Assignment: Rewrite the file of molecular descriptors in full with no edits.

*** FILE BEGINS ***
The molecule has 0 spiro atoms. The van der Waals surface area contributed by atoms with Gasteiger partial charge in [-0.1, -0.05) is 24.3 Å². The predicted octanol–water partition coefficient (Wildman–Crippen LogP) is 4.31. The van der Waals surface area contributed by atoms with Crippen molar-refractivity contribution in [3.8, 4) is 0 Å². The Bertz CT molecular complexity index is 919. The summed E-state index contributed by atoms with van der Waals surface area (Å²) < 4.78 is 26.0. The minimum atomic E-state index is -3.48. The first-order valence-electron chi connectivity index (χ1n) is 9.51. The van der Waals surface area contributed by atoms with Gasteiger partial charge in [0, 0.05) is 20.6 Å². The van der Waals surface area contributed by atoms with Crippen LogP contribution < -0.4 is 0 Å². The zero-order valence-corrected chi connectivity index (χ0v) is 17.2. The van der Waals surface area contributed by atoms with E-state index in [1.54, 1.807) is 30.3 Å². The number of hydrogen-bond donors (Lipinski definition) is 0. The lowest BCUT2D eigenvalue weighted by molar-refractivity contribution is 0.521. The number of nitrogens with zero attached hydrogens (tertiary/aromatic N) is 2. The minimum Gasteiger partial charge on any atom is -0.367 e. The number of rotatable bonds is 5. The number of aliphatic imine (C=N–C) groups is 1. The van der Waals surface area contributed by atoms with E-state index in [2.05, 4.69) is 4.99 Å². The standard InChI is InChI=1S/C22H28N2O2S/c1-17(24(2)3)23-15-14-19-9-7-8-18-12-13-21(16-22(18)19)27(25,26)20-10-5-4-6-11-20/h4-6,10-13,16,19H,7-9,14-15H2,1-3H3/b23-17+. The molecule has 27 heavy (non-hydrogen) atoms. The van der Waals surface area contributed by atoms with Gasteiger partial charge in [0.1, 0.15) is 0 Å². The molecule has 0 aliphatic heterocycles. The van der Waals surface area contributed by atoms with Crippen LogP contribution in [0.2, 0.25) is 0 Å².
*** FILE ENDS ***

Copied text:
The molecule has 0 spiro atoms. The van der Waals surface area contributed by atoms with Gasteiger partial charge in [-0.1, -0.05) is 24.3 Å². The predicted octanol–water partition coefficient (Wildman–Crippen LogP) is 4.31. The van der Waals surface area contributed by atoms with Crippen molar-refractivity contribution in [3.8, 4) is 0 Å². The Bertz CT molecular complexity index is 919. The summed E-state index contributed by atoms with van der Waals surface area (Å²) < 4.78 is 26.0. The minimum atomic E-state index is -3.48. The first-order valence-electron chi connectivity index (χ1n) is 9.51. The van der Waals surface area contributed by atoms with Gasteiger partial charge in [0, 0.05) is 20.6 Å². The van der Waals surface area contributed by atoms with Crippen LogP contribution < -0.4 is 0 Å². The zero-order valence-corrected chi connectivity index (χ0v) is 17.2. The van der Waals surface area contributed by atoms with E-state index in [1.54, 1.807) is 30.3 Å². The number of hydrogen-bond donors (Lipinski definition) is 0. The lowest BCUT2D eigenvalue weighted by molar-refractivity contribution is 0.521. The number of nitrogens with zero attached hydrogens (tertiary/aromatic N) is 2. The minimum Gasteiger partial charge on any atom is -0.367 e. The number of rotatable bonds is 5. The number of aliphatic imine (C=N–C) groups is 1. The van der Waals surface area contributed by atoms with E-state index in [2.05, 4.69) is 4.99 Å². The standard InChI is InChI=1S/C22H28N2O2S/c1-17(24(2)3)23-15-14-19-9-7-8-18-12-13-21(16-22(18)19)27(25,26)20-10-5-4-6-11-20/h4-6,10-13,16,19H,7-9,14-15H2,1-3H3/b23-17+. The molecule has 27 heavy (non-hydrogen) atoms. The van der Waals surface area contributed by atoms with Gasteiger partial charge in [0.1, 0.15) is 0 Å². The molecule has 0 aliphatic heterocycles. The van der Waals surface area contributed by atoms with Crippen LogP contribution in [0.2, 0.25) is 0 Å².